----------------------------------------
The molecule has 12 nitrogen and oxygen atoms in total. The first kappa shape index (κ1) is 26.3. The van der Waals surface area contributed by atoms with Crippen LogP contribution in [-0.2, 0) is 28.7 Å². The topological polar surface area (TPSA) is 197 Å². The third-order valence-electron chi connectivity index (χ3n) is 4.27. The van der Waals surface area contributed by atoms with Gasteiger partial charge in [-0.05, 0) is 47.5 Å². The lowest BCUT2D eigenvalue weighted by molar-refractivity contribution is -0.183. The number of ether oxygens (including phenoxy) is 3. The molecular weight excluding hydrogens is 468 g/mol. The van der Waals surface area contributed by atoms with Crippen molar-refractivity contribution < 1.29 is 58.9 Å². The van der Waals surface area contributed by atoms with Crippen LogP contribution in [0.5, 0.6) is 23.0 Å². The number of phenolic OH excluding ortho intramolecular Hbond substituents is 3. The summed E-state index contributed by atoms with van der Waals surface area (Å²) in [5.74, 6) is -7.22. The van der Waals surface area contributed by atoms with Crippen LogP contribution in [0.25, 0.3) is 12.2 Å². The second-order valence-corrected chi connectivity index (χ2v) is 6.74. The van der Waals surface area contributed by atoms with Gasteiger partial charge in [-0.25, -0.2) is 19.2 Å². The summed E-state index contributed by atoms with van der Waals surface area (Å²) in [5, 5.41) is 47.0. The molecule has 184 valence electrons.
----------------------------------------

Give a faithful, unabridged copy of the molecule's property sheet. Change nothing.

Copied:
The molecule has 12 nitrogen and oxygen atoms in total. The first kappa shape index (κ1) is 26.3. The van der Waals surface area contributed by atoms with Crippen LogP contribution in [-0.2, 0) is 28.7 Å². The topological polar surface area (TPSA) is 197 Å². The third-order valence-electron chi connectivity index (χ3n) is 4.27. The van der Waals surface area contributed by atoms with Gasteiger partial charge in [-0.05, 0) is 47.5 Å². The lowest BCUT2D eigenvalue weighted by molar-refractivity contribution is -0.183. The number of ether oxygens (including phenoxy) is 3. The molecular weight excluding hydrogens is 468 g/mol. The van der Waals surface area contributed by atoms with Crippen molar-refractivity contribution < 1.29 is 58.9 Å². The van der Waals surface area contributed by atoms with Crippen LogP contribution in [0.5, 0.6) is 23.0 Å². The number of phenolic OH excluding ortho intramolecular Hbond substituents is 3. The summed E-state index contributed by atoms with van der Waals surface area (Å²) in [5.74, 6) is -7.22. The van der Waals surface area contributed by atoms with Crippen LogP contribution in [0.25, 0.3) is 12.2 Å². The second-order valence-corrected chi connectivity index (χ2v) is 6.74. The van der Waals surface area contributed by atoms with Gasteiger partial charge in [-0.25, -0.2) is 19.2 Å². The summed E-state index contributed by atoms with van der Waals surface area (Å²) in [5, 5.41) is 47.0. The molecule has 184 valence electrons.